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Old 12-07-2009, 02:57 AM   #3
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I usually just put my hydrometer directly into the fermentor when I need to check gravity. As long as you clean and sanitize it, it won't hurt anything. The tubes can be handy though.

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Old 12-07-2009, 03:11 AM   #4
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Congrats on your first brew! I have a couple suggestions to offer:

1. Next time wait a little bit for the wort to cool. 80 degrees is on the upper limit of pitching temps. Many more esters will be produced at this tempature. Trust me I have been there, done that. I now try to pitch all of my ale yeasts at around 65 degrees. Try getting that temp down to at least 70.

2. Your Hydrometer sample is not going to be accurate. When you added water to your sample, you diluted it. Next time either sanitize the Hydrometer and put it directly in the wort, or get a plastic test tube (I used to use the containter the Hydrometer came in). Don't worry about the volume of the sample as long as it is enough for the Hydrometer to completely float.


Other than that, enjoy the fruits of your labor

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Old 12-07-2009, 11:59 PM   #5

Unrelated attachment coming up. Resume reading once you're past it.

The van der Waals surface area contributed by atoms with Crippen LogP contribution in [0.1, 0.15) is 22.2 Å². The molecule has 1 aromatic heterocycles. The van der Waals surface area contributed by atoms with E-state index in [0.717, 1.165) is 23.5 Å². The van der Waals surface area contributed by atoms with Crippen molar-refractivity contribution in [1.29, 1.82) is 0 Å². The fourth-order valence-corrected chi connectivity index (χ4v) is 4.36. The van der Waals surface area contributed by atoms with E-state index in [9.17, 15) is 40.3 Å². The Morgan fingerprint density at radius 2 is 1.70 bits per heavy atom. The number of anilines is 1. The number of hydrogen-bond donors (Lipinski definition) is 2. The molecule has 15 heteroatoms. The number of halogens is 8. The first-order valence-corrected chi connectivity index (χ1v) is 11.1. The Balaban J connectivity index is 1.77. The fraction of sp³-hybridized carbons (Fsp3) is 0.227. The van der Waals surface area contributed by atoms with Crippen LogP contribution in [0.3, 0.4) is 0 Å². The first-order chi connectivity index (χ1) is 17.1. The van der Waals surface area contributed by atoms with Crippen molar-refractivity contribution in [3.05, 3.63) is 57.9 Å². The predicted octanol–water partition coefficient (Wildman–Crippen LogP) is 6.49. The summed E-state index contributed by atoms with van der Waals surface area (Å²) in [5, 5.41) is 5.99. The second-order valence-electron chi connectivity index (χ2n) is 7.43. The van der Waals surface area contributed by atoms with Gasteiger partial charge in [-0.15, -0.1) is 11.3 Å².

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Thanks for the quick response all.

I didn't drop the hydrometer in because I'm using an ale pail. I figured it would be too hard to read half a foot down the bucket. But thinking more on it, I figured I could have done that and just held my finger at the mark.

now bubbling nice and steadily with the fermometer at 66-68 degrees.

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Old 12-08-2009, 12:47 AM   #6
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I recommend buying a wort chiller. You'll be amazed at how trivial it becomes to chill your wort.

I personally like my thief. You dip it in then pull it out drop the hydrometer in the thief. Reading done you can return the sample to fermenter or a glass for sampling.

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Old 12-26-2009, 09:22 PM   #7
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Just a quick update as I didn't want a typical brew that I can get at any tap in the area.

I bought some medium toasted french oak, baked it @ 300 for 30 minutes per Extreme Brewing's instructions. HOLY VANILLA! My whole house smelled wonderful.